Boise State University is one of five university partners in the U.S. Department of the Interior’s Northwest Climate Science Center (CSC), joining the University of Washington, which will host the consortium, and Washington State University, University of Montana and Western Washington University.
These five universities were selected after an open competition and extensive review by scientific experts. They will work as part of the collaborative network that defines the Northwest CSC. This includes working closely with federal, state and tribal entities, including those responsible for managing and protecting the land, water and natural resources of the Northwest, to develop actionable climate science and decision support
“Boise State has developed a reputation for excellence in understanding issues related to water, wildlife, and landscape ecology throughout the dry interior of the Pacific Northwest,” said Lejo Flores, an associate professor of geosciences and director of the Lab for Ecohydrology and Alternative Futuring. “In addition to being right out our back door and comprising large areas, these landscapes are particularly sensitive to variability and change in climate. Many of our researchers have well-established partnerships with federal researchers within the Department of Interior. This new consortium is an outstanding opportunity to highlight and extend those partnerships, as well as build new partnerships with other researchers within federal agencies and at consortium partner universities.”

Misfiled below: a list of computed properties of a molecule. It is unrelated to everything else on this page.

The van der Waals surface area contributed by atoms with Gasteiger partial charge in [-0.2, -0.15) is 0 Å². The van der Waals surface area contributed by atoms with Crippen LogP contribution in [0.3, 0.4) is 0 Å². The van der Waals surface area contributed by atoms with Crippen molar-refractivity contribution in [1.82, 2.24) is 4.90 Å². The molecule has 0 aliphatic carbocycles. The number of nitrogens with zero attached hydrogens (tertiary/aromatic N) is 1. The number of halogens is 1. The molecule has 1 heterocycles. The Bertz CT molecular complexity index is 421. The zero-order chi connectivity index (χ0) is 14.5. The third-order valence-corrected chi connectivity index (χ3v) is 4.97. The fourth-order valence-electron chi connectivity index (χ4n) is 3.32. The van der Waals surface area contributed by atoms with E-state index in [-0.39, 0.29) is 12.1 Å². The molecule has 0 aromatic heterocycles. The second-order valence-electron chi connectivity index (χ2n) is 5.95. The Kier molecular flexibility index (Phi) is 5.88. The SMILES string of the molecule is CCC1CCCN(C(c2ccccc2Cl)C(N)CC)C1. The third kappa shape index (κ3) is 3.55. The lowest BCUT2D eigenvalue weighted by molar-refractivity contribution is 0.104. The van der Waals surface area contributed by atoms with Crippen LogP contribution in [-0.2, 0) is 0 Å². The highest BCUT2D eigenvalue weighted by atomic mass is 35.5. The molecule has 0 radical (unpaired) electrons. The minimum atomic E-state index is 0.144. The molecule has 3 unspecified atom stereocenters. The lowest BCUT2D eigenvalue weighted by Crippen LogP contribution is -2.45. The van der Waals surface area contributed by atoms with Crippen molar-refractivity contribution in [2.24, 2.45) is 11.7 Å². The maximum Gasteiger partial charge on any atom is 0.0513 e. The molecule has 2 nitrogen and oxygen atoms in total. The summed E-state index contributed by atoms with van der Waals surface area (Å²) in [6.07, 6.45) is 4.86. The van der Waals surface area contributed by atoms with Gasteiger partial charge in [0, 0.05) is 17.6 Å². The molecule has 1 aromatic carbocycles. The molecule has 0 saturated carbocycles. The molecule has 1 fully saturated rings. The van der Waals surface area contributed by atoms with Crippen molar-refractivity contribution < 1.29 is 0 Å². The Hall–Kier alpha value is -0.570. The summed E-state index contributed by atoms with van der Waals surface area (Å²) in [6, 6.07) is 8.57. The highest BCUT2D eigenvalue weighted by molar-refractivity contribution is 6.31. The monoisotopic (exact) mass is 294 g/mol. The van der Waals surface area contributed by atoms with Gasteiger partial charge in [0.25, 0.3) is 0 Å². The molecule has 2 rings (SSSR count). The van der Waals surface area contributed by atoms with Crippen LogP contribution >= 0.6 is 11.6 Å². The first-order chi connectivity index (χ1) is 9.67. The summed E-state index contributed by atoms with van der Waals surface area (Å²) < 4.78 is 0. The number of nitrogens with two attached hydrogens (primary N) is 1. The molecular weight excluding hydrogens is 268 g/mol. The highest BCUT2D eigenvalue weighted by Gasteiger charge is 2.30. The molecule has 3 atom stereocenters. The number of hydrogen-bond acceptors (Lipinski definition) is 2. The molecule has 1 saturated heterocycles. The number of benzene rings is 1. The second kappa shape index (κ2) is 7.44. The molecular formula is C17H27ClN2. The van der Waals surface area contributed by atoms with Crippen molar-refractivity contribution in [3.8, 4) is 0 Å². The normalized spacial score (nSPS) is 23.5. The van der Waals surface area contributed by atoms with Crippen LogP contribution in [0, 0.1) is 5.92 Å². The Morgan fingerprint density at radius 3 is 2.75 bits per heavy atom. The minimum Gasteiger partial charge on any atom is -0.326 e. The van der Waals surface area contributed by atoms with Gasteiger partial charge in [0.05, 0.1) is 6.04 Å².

The leadership team at Boise State represents a diverse set of disciplinary expertise and includes Flores (geoscience), Nancy Glenn (human environment systems), Jim McNamara
(geosciences), Julie Heath (biology), Marie-Anne de Graaff (biology) and John Freemuth (public policy).
The Northwest CSC is one of eight regional Climate Science Centers dedicated to delivering science that helps wildlife, water, land and people adapt to a changing climate.